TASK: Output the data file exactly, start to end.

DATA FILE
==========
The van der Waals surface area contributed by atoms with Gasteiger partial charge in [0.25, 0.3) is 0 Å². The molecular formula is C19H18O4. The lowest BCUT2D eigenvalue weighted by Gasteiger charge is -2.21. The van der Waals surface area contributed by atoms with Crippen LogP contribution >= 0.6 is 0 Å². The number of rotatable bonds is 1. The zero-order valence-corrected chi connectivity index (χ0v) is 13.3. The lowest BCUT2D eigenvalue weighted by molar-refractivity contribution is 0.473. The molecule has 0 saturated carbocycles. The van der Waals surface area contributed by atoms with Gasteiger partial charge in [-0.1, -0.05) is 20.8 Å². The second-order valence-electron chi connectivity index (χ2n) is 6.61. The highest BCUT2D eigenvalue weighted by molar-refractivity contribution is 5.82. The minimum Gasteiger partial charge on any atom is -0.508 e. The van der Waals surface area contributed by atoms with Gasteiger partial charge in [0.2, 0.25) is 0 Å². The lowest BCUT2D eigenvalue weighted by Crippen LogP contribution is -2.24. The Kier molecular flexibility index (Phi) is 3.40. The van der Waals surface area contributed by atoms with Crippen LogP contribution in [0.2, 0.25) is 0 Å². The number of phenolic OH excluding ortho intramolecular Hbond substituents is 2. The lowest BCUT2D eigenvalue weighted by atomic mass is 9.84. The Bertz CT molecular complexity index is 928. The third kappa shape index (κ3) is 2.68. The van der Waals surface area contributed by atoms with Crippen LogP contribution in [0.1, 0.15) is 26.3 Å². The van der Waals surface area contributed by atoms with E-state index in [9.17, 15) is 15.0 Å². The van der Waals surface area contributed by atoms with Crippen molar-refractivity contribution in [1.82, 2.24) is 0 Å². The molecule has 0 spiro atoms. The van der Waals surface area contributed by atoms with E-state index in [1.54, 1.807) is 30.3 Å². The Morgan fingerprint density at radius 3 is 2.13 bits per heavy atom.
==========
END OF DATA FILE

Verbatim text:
The van der Waals surface area contributed by atoms with Gasteiger partial charge in [0.25, 0.3) is 0 Å². The molecular formula is C19H18O4. The lowest BCUT2D eigenvalue weighted by Gasteiger charge is -2.21. The van der Waals surface area contributed by atoms with Crippen LogP contribution >= 0.6 is 0 Å². The number of rotatable bonds is 1. The zero-order valence-corrected chi connectivity index (χ0v) is 13.3. The lowest BCUT2D eigenvalue weighted by molar-refractivity contribution is 0.473. The molecule has 0 saturated carbocycles. The van der Waals surface area contributed by atoms with Gasteiger partial charge in [-0.1, -0.05) is 20.8 Å². The second-order valence-electron chi connectivity index (χ2n) is 6.61. The highest BCUT2D eigenvalue weighted by molar-refractivity contribution is 5.82. The minimum Gasteiger partial charge on any atom is -0.508 e. The van der Waals surface area contributed by atoms with Gasteiger partial charge in [0.2, 0.25) is 0 Å². The lowest BCUT2D eigenvalue weighted by Crippen LogP contribution is -2.24. The Kier molecular flexibility index (Phi) is 3.40. The van der Waals surface area contributed by atoms with Crippen LogP contribution in [0.2, 0.25) is 0 Å². The number of phenolic OH excluding ortho intramolecular Hbond substituents is 2. The lowest BCUT2D eigenvalue weighted by atomic mass is 9.84. The Bertz CT molecular complexity index is 928. The third kappa shape index (κ3) is 2.68. The van der Waals surface area contributed by atoms with Crippen LogP contribution in [0.1, 0.15) is 26.3 Å². The van der Waals surface area contributed by atoms with E-state index in [9.17, 15) is 15.0 Å². The van der Waals surface area contributed by atoms with Crippen molar-refractivity contribution in [1.82, 2.24) is 0 Å². The molecule has 0 spiro atoms. The van der Waals surface area contributed by atoms with E-state index in [1.54, 1.807) is 30.3 Å². The Morgan fingerprint density at radius 3 is 2.13 bits per heavy atom.